Chef's Corner: Hugo Ortega
Find out about your favorite chefs, and where they like to eat, in our Chef’s Corner column. This month, restaurant writer Dai Huynh interviews chef Hugo Ortega.
“Hello,” said Hugo Ortega, in his soft accent. “Can you hear me? I’m at Hugo’s Cocina in the airport. We’re getting ready to open the restaurant in Terminal D.”
It’s been 15 years since I spoke to the 52 year old at length. The last time we chit-chatted for more than a few minutes was in 2002, when he opened Hugo’s (1600 Westheimer). For weeks, I followed him, scribbling down the tale of a 19 year old who illegally crossed the U.S. border on a train carrying coal in 1984.
With 600 pesos, he followed his cousin, David, to Houston, sleeping in an abandoned grocery store until one fortuitous day when he timidly approached Tracy Vaught for a job at Backstreet Cafe (1103 Shepherd Drive). The Mexico City-born chef worked his way up from cheese slicer to dishwasher to executive chef. He also fell in love. Tracy and Hugo married on the front yard of her River Oaks family home in 1994. Daughter Sophia arrived three years later.
I have eavesdropped on young Latin chefs speaking in awe of Hugo Ortega. He epitomizes hope for them because if a mild-mannered Mexican chef with brown puppy eyes can achieve the American Dream, they can, too.
In 2011, the prestigious Houston Culinary Awards bestowed on him the title of Chef of the Year, and for the fifth time, in 2016, Hugo was a finalist for the James Beard Best Chef Southwest Award.
In a fast-paced city where chefs come and go, Hugo’s star continues to shine. This year, Hugo opened not one, but two restaurants: the 120-seat Hugo’s Cocina at Bush Intercontinental Airport and Xochi at the new Marriott Marquis Houston (1777 Walker Street). Xochi pays homage to Hugo’s beloved cuisine of Oaxaca, a remote state in southern Mexico.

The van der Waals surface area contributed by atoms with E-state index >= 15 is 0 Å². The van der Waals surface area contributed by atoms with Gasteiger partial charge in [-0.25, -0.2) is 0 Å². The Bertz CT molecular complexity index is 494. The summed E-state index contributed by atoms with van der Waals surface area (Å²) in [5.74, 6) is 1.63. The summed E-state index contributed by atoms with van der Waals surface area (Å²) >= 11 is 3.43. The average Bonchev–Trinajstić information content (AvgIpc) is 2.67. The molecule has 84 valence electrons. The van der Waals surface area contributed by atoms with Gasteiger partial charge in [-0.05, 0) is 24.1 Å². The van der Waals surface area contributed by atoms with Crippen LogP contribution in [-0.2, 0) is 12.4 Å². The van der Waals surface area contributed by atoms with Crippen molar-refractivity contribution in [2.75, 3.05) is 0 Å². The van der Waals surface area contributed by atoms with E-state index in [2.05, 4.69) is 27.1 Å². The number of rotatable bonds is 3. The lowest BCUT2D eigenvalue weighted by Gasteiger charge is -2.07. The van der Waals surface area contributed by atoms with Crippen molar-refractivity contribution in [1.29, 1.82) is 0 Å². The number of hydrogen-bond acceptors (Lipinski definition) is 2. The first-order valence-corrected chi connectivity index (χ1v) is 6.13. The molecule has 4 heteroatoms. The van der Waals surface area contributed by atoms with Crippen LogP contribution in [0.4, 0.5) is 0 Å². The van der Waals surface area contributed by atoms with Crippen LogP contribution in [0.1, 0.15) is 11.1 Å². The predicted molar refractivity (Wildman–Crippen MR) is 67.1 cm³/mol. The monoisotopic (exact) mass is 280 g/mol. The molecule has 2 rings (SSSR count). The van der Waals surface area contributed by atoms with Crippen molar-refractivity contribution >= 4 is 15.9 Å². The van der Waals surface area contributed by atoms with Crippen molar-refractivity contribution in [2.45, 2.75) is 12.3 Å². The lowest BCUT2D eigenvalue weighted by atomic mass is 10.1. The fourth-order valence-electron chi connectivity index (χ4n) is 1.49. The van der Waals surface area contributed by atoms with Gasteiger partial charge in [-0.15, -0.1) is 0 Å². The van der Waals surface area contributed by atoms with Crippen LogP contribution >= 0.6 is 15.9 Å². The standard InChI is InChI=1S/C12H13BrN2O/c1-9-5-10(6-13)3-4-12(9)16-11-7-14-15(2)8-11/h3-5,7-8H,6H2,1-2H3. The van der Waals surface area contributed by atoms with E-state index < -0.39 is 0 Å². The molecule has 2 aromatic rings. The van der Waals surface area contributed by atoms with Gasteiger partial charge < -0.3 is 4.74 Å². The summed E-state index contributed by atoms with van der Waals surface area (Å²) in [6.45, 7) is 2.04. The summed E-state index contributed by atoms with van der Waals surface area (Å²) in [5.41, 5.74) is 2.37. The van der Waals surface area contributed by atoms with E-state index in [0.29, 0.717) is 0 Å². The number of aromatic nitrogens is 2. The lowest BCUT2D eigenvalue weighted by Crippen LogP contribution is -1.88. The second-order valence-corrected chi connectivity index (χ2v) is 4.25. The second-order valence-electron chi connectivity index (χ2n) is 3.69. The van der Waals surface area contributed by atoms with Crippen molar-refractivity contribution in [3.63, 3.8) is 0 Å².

This is my tribute to one of the greatest local cuisines of Mexico. I just hope it’s not too ethnic for travelers, but if that is the case, then I will be there to explain what it is because I hope with all my heart they will be happy with it.
What does “Xochi” mean?
It means “beautiful flower.” It’s short for “Xochitl,” the goddess of flowers.
How did you come up with the concept for this restaurant?
Right after we opened Hugo’s, a good friend, Jose Leyva, started an import company, bringing products from Oaxaca. It is a special place, with a wonderful spirit. You know, Oaxaca is the richest land in all of Mexico, and the poorest, too. It’s a poor state, the poorest, but it is so rich in what it can give to the world, not only Mexico – the corn, the chocolate, the coffee, the mezcal.
You once told me about a fantastic food festival in the colonial city of Oaxaca?
Yes, about three, four years ago, I went to El Saber del Sabor and had an incredible time. Chefs from all corners of Oaxaca bring their foods. It was the most flavorful food I’ve ever experienced in my life.
At Hugo’s, you introduced the Oaxaqueños tradition of fried grasshoppers, which taste like popcorn, but better. What will you introduce at Xochi?
The grasshopper has been iconic for Hugo’s, but in Oaxaca, it is just a midday snack to calm the appetite. I’m happy that Houstonians have enjoyed it. You know, I have a new insect: chicatana. They grind these flying ants up to make a paste for mole and salsa.
Oaxaca is known as the land of the seven moles. Will you be serving different moles [sauces]?
I’ll serve lighter moles made with fruits in the summertime and heavier, more dense ones, like mole negro, in the winter. I also want to introduce new herbs, like poleo, which has a kind of minty flavor, but very soft. It goes nicely in black beans and desserts. Pitonia is another herb. The essence of pitonia is so inviting, so fragrant. I’ll put it on ice cream or mole, or to flavor beans.
Which restaurant is a must-dine when visiting Oaxaca City?
You’ve got to try Origen. The menu is very seasonal. Now, I have to tell you, a year ago, Tracy and I invested in Origen. I was so impressed by the chef, Rodolfo Castellanos. I wanted to really learn about Oaxacan cuisine; it was my continuing education. And you know what? Last year, Rodolfo won the first season of Univision’s Top Chef Mexico. He became an instant celebrity overnight.
Editor’s note: Buzz dining columnist Dai Huynh is a James Beard food-journalism award winner and longtime Houston-based restaurant writer.
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